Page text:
Well you can test the PSU with a PSU tester about 20bucks. Do you have another PSU available to see if it will even post??

You also need at least 1 memory stick in to Post and a vid card if you do NOT have Onboard Video..

Share this post


Link to post
Share on other sites

FREE PSU Tester:

Unplug the 24 pin connector from the main board, take a paper clip and stick it in to jumper the green wire with any of the black wires, this will force the PSU to turn on, if it does not turn on, the PSU is bad (or not plugged into the wall :unsure: )

If the PSU turns on doing that, take the power switch connectors off of the main board from the case, (24 pin connector plugged back in) and use a piece of metal to jump those to pins together, if it starts, the front switch is bad, if it does not start then you are either using the wrong pins for the front switch of the main board is bad.

Share this post


Link to post
Share on other sites

Just because I like pictures ...

Here's a pic showing DrKevDog's suggestion for testing your PSU:

atx-power-bypass.jpg

And here's one showing how to use a screwdriver to jumper the pins on the mobo to bypass the case-mounted power switch:

case_switch.jpg

Great suggestions :thumbsup:

Share this post


Link to post
Share on other sites

Ok, guys. Sorry for the wait.

I just did DKD's technique using TD's graphics, and the power supply was able to start the fans once the pins were shorted (I had nothing else connected to the PSU). I then connected 2 DIMMs and the video card, connected the PSU to the MoBo, then fired it up. I got a long continuous beep, which means that I forgot to plug the aux power into my videocard, so at least that check is working. I then aux-powered the video card, fired it up a second time, and this time the case light made as if the hard drives were accessing (no HDDs were attached), but no beep and no video output (I tried both ports on the card).

If I were to guess, I'd pin this on the MoBo. It looks like it has part of a brain, but doesn't go to the next level. Next step is to try DKD's other suggestion and replace the CMOS battery, though I'm not optimistic at this point.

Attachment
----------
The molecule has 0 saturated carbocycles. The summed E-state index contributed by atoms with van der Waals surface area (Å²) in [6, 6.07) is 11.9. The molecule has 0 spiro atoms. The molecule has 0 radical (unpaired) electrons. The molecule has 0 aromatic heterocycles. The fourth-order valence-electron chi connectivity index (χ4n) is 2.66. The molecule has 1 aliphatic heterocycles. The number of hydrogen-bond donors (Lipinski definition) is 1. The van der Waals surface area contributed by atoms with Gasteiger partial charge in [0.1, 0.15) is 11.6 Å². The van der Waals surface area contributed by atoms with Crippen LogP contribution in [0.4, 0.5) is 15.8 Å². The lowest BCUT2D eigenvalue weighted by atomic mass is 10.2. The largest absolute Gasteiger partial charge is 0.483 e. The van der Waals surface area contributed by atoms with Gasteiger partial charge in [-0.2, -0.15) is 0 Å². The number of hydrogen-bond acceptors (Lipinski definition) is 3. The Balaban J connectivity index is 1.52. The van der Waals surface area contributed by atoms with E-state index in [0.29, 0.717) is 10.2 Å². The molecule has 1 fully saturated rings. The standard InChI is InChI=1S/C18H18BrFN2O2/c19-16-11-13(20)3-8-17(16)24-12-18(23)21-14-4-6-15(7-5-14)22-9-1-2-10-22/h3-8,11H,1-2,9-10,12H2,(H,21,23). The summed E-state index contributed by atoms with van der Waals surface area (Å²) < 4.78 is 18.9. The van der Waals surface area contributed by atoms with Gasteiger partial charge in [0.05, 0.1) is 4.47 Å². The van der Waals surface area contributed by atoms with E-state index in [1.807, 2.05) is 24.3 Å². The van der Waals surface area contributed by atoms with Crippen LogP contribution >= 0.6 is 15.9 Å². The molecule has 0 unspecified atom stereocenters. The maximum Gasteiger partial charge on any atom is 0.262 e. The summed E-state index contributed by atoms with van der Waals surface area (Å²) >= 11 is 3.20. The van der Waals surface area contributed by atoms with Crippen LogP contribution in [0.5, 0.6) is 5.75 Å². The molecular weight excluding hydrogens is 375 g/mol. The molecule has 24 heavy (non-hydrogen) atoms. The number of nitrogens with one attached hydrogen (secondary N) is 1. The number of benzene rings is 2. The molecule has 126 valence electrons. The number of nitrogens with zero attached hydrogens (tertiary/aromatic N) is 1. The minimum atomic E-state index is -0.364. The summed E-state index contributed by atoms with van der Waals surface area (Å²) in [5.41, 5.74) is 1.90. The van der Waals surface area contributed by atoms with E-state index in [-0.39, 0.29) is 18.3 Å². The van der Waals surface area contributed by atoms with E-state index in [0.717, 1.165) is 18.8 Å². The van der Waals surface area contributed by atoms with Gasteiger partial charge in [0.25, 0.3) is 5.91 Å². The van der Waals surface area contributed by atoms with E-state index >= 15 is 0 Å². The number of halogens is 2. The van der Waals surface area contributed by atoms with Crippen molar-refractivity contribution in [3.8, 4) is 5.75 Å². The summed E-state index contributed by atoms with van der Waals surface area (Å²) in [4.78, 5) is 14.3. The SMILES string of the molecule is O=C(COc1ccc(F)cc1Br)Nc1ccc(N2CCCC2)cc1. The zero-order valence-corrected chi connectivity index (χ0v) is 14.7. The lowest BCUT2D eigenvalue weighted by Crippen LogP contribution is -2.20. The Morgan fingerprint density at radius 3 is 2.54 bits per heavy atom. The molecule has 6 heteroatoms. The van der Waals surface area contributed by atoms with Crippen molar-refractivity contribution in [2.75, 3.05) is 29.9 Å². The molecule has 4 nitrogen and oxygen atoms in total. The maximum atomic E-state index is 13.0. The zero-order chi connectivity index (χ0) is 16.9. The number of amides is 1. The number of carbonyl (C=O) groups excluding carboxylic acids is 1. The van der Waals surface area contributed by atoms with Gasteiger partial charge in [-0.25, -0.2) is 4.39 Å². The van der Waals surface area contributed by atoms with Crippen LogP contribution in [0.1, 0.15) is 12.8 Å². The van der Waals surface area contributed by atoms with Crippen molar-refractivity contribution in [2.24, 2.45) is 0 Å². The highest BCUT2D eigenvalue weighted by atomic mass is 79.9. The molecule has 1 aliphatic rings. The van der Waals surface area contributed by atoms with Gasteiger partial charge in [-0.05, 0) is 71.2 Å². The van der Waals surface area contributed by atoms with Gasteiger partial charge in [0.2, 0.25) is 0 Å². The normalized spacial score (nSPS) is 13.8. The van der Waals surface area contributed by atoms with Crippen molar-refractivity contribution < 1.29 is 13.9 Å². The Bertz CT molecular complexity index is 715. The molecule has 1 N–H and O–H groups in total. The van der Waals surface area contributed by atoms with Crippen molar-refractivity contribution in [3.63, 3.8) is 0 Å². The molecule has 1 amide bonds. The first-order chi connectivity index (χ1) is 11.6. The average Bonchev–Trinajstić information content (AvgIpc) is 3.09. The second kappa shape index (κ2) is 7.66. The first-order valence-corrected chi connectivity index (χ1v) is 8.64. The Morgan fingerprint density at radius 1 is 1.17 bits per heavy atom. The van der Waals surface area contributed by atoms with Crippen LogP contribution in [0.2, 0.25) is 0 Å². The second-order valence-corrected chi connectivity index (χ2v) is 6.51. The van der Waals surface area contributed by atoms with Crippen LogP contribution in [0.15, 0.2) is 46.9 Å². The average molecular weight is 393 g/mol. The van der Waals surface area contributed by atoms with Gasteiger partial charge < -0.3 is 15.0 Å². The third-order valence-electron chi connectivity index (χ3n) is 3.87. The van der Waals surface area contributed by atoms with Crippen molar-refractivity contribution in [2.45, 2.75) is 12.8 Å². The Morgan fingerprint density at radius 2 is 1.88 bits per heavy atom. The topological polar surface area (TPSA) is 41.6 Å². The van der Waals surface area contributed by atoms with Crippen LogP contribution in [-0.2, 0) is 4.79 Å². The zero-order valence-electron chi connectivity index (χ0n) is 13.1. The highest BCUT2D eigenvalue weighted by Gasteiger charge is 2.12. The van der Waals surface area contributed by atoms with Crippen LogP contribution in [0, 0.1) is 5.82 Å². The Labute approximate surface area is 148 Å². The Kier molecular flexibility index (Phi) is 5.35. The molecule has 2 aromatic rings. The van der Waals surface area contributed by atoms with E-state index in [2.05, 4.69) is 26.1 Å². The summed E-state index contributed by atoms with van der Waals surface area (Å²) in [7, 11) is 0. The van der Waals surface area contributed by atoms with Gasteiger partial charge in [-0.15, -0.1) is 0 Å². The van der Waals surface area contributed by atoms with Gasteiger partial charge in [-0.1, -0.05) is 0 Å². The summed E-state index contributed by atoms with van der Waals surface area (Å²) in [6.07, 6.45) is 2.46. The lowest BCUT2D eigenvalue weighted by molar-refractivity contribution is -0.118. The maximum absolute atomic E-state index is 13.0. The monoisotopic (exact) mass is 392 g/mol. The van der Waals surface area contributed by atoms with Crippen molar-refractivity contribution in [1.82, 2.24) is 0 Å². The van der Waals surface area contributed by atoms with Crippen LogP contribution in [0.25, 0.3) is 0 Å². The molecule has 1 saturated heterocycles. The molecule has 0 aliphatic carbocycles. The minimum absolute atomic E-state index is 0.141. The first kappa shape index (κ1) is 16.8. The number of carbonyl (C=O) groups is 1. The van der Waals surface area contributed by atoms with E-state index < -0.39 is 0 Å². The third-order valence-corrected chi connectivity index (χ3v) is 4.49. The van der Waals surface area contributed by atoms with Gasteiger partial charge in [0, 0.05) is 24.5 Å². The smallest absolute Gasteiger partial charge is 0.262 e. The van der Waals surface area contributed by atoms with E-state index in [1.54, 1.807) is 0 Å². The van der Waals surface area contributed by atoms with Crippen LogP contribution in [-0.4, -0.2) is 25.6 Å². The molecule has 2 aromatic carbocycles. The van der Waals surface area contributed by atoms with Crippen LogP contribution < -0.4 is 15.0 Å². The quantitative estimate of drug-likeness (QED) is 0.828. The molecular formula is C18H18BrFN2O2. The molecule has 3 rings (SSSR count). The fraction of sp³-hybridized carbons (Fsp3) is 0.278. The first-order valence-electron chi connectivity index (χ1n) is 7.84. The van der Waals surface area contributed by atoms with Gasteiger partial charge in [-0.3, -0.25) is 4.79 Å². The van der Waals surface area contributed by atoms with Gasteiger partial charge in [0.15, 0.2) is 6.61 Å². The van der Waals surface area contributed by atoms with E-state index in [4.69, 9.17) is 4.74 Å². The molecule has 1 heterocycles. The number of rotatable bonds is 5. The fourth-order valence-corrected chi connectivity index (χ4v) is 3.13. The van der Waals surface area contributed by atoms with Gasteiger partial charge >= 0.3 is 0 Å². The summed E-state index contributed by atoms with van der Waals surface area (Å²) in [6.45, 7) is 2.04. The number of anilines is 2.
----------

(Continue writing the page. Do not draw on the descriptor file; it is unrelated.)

Any other suggestions?

Share this post


Link to post
Share on other sites

Ok, guys. Sorry for the wait.

I just did DKD's technique using TD's graphics, and the power supply was able to start the fans once the pins were shorted (I had nothing else connected to the PSU). I then connected 2 DIMMs and the video card, connected the PSU to the MoBo, then fired it up. I got a long continuous beep, which means that I forgot to plug the aux power into my videocard, so at least that check is working. I then aux-powered the video card, fired it up a second time, and this time the case light made as if the hard drives were accessing (no HDDs were attached), but no beep and no video output (I tried both ports on the card).

If I were to guess, I'd pin this on the MoBo. It looks like it has part of a brain, but doesn't go to the next level. Next step is to try DKD's other suggestion and replace the CMOS battery, though I'm not optimistic at this point.

Any other suggestions?

I'm glad you're not 'Home Fried', however, I suspect you are a little 'crispy' as computer problems can cause a body to generate frustration heat. The problem will be solved soon we just have to go through the process ;) The PSU test you performed is a no-load test so it doesn't absolutely eliminate the PSU but PSU's generally either work or they don't. If it were me I would replace the CMOS battery (without allowing the CMOS to reset) first and methodically check and re-seat all connections as well as check the motherboard manual to make sure there is a DIMM in socket 1 of the mobo. If that did not work I would reset the CMOS. From there it is basically a process of elimination.